Preliminary studies on red palm weevil as potential risk for palm trees in mediterranean basin
- Autori: Manachini, B.; Mancuso, P.; Billeci, N.; Castiglia, F.; Palla, F.
- Anno di pubblicazione: 2012
- Tipologia: Proceedings (TIPOLOGIA NON ATTIVA)
- Parole Chiave: Rhynchophorous ferruginineus, Native Palm, Biodiversity, Cultural heritage, Hystorical gardens.
- OA Link: http://hdl.handle.net/10447/65339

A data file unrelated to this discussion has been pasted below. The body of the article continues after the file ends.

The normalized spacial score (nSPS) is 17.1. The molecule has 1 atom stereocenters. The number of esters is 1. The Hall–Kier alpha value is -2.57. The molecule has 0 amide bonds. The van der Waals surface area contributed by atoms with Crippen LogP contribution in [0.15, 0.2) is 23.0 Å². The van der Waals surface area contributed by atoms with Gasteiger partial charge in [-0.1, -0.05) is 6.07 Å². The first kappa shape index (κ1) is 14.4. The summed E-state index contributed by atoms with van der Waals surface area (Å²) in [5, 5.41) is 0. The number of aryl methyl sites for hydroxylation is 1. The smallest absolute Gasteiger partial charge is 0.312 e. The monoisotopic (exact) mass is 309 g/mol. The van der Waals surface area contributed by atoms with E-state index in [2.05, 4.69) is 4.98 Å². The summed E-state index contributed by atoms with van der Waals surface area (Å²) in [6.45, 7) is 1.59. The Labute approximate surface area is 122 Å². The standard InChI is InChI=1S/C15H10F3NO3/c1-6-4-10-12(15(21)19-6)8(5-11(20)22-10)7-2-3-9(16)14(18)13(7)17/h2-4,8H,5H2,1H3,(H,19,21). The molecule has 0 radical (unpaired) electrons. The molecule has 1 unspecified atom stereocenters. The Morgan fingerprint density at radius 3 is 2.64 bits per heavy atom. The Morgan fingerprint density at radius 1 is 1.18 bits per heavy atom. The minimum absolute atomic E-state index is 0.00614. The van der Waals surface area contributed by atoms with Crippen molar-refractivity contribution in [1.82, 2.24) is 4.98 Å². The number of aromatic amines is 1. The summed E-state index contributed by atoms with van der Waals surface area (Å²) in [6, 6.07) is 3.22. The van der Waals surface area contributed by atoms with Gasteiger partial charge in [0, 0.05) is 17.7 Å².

The impacts of insect invasive species on human health and on agricutlture have attracted worldwide attention. However, researchers and policymakers rarely directly address the connection between invasive species and loss in natual and cultural heritages. Various attempts have been made to address the plants that are affected by invasive species but the links between these and loss in naturla biodiversity and heritage in botanical and historical gardens are largely lacking in the literature. We report a study on the Red Palm Weevil (RPW), Rhynchophorous ferrugineus (Oliv.) (Fig. 1) (Coleoptera, Curculionidae) which is the most important pest of the palm date trees in many countries. RPW is a large polyphagous insect native to southern Asia and Melanesia and one of the most important pests of several palm species. It reached Italy in 2004 and now is wide spread in Sicily but also in almost all Mediterranean, through Phoenix dactylifera and P. canariensis (Fig. 2). In Europe for the first time was established the RPW-P. canariensis interaction. As a result of RPW attack, the palm is destroyed and the tree collapses and dies. A high density of RPW, developed in P. canariensis, is now present despite to the control measures, in Sicily. Palm trees represent in Mediterranean area an important part of cultural heritage in cities, botanical and historical gardens, which conserve many different palm species. In addition Mediterranean flora is also characterized by the presence of the native palm specie Chamerops humilis. In order to understand if the C. humilis is a suitable host of RPW, we investigate the natural infestation of RPW on this native palm. Moreover we analysed the morphological and molecular characters of RPW populations collected from C. humilis and P. canariensis. The study highlights the necessity to correlate the degree of genetic differences in the population of invasive species, as RPW, to predict the impact on natural flora and on other hosts.